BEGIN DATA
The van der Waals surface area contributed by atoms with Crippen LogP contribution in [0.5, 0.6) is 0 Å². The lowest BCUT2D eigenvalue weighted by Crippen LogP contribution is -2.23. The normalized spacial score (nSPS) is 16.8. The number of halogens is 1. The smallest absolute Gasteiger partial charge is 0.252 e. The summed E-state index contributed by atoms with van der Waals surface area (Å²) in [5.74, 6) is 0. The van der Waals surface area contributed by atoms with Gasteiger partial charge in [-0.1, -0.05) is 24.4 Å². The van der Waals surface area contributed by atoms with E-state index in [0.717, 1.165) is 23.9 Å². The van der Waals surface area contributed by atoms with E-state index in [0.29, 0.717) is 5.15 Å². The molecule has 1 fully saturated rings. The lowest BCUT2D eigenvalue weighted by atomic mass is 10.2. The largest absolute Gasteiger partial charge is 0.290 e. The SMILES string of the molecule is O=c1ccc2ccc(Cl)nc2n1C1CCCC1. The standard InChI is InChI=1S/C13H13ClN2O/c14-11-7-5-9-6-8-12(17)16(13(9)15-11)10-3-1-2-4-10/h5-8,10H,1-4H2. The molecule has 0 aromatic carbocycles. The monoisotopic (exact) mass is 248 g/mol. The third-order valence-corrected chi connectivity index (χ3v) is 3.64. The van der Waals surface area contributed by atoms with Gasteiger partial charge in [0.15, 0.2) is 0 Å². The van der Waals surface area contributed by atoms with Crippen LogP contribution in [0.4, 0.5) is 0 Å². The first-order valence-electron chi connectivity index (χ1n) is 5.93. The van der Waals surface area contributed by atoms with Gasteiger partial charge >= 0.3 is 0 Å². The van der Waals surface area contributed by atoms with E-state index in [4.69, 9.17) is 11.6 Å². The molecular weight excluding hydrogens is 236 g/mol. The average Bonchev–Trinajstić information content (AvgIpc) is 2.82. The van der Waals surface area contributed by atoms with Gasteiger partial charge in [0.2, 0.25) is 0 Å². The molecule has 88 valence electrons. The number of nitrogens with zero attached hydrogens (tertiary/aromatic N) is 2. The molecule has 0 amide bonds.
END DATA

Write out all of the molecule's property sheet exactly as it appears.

The van der Waals surface area contributed by atoms with Crippen LogP contribution in [0.5, 0.6) is 0 Å². The lowest BCUT2D eigenvalue weighted by Crippen LogP contribution is -2.23. The normalized spacial score (nSPS) is 16.8. The number of halogens is 1. The smallest absolute Gasteiger partial charge is 0.252 e. The summed E-state index contributed by atoms with van der Waals surface area (Å²) in [5.74, 6) is 0. The van der Waals surface area contributed by atoms with Gasteiger partial charge in [-0.1, -0.05) is 24.4 Å². The van der Waals surface area contributed by atoms with E-state index in [0.717, 1.165) is 23.9 Å². The van der Waals surface area contributed by atoms with E-state index in [0.29, 0.717) is 5.15 Å². The molecule has 1 fully saturated rings. The lowest BCUT2D eigenvalue weighted by atomic mass is 10.2. The largest absolute Gasteiger partial charge is 0.290 e. The SMILES string of the molecule is O=c1ccc2ccc(Cl)nc2n1C1CCCC1. The standard InChI is InChI=1S/C13H13ClN2O/c14-11-7-5-9-6-8-12(17)16(13(9)15-11)10-3-1-2-4-10/h5-8,10H,1-4H2. The molecule has 0 aromatic carbocycles. The monoisotopic (exact) mass is 248 g/mol. The third-order valence-corrected chi connectivity index (χ3v) is 3.64. The van der Waals surface area contributed by atoms with Gasteiger partial charge in [0.15, 0.2) is 0 Å². The van der Waals surface area contributed by atoms with Crippen LogP contribution in [0.4, 0.5) is 0 Å². The first-order valence-electron chi connectivity index (χ1n) is 5.93. The van der Waals surface area contributed by atoms with Gasteiger partial charge >= 0.3 is 0 Å². The van der Waals surface area contributed by atoms with E-state index in [4.69, 9.17) is 11.6 Å². The molecular weight excluding hydrogens is 236 g/mol. The average Bonchev–Trinajstić information content (AvgIpc) is 2.82. The van der Waals surface area contributed by atoms with Gasteiger partial charge in [0.2, 0.25) is 0 Å². The molecule has 88 valence electrons. The number of nitrogens with zero attached hydrogens (tertiary/aromatic N) is 2. The molecule has 0 amide bonds.